Clinical Effect of Dimethylsulphoxide in Sheep Suffering froin Heartwater


  • C. L. C. Tutt Royal Veterinary College, London
  • S. R. van Amstel University of Tennessee
  • F. Reyers University of Pretoria



heartwater, tick-borne disease, white-tailed deer, Oxytetracyclines, Dimethylsulphoxide, sheep


Clinical heartwater, an often-fatal tick-borne disease, is caused by the rickettsia Cowdria ruminantium transmitted by the Amblyomma tick species. This disease is characterized by pyrexia (rectal temperature exceeding 40°C/104°F), listlessness and depression, inappetence and forestomach atony, hyperesthesia, hypermetria, lateral recumbency and agonal paddling of the limbs. Petechiation of the mucous membranes is common and chemosis (edema) of the conjunctiva may be evident. There are numerous strains of the causative organism that result in various presentations of clinical disease. The disease is the third most important cause of financial loss to livestock farmers in sub-Saharan Africa.

Heartwater is known to occur on Guadeloupe, and it has been suggested that the disease may spread to the American mainland either via subclinically infected imported livestock or on migrating cattle egrets that carry the vector. Climatic conditions suitable for establishment of the vector exist, and large populations of susceptible white-tailed deer offer the possibility of widescale spread of the disease.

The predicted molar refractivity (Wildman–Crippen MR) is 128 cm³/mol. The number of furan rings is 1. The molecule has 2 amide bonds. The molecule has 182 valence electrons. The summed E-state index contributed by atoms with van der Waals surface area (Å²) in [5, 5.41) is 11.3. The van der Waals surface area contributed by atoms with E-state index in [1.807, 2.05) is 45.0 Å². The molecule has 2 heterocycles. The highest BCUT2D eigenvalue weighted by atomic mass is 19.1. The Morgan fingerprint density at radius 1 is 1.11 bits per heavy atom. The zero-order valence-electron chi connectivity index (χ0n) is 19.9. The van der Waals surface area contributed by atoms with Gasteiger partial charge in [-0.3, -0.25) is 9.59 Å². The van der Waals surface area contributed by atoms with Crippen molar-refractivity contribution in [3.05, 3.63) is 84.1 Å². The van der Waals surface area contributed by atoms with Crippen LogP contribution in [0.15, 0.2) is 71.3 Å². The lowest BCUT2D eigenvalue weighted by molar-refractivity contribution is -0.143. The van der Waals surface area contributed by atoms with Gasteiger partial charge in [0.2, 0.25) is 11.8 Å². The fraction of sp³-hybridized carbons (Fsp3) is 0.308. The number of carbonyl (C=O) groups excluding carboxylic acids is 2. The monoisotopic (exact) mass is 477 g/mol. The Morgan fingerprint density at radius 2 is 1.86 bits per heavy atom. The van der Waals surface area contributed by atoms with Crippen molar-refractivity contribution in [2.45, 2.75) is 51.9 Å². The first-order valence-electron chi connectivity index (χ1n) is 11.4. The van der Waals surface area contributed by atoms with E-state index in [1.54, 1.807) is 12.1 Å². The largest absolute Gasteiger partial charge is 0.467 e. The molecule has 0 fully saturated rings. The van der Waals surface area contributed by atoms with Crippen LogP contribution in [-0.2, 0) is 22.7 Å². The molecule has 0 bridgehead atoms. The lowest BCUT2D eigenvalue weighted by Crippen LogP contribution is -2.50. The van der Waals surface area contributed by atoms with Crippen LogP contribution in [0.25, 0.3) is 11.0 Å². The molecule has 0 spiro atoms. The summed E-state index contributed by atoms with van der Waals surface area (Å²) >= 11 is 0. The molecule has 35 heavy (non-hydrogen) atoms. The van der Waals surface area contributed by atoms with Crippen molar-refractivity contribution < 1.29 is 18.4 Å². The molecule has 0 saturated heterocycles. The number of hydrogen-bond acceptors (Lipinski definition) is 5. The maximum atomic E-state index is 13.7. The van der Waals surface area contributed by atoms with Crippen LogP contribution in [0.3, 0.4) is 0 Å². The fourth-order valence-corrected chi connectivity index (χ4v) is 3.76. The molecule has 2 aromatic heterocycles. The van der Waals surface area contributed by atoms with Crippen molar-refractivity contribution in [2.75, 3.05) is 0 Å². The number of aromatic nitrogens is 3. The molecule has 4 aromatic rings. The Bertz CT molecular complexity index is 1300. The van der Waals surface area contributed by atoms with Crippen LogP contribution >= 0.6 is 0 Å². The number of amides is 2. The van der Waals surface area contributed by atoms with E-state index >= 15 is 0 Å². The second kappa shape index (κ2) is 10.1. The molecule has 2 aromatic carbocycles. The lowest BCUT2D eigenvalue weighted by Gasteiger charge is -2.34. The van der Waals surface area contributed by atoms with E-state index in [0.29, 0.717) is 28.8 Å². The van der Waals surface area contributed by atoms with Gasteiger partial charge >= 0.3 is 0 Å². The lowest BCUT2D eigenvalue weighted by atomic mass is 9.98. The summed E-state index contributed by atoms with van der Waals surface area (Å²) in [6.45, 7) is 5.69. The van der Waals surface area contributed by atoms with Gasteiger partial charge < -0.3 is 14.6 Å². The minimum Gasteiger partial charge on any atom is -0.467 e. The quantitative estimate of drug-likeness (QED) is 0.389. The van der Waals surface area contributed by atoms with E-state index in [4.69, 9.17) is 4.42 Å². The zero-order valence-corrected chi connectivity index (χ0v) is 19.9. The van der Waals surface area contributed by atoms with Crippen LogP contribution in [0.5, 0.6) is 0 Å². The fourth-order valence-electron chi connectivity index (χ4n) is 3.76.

Oxytetracyclines are the therapeutic drug group of choice in treatment of the disease. While anecdotal evidence of the beneficial effects of other symptomatic treatments exist none of these have been subjected to scientific scrutiny. Dimethylsulphoxide (DMSO), an aprotic hygroscopic solvent that, by its oxygen radical scavenging effect, displays anti-inflammatory properties, has been used as a symptomatic treatment with anecdotal beneficial effect. In a trial comparing anti-inflammatory agents in the treatment of mice suffering from heartwater, the group treated with DMSO had a higher survival rate. Based on this data, a trial was designed to gauge the clinical effect of DMSO in sheep suffering from heartwater.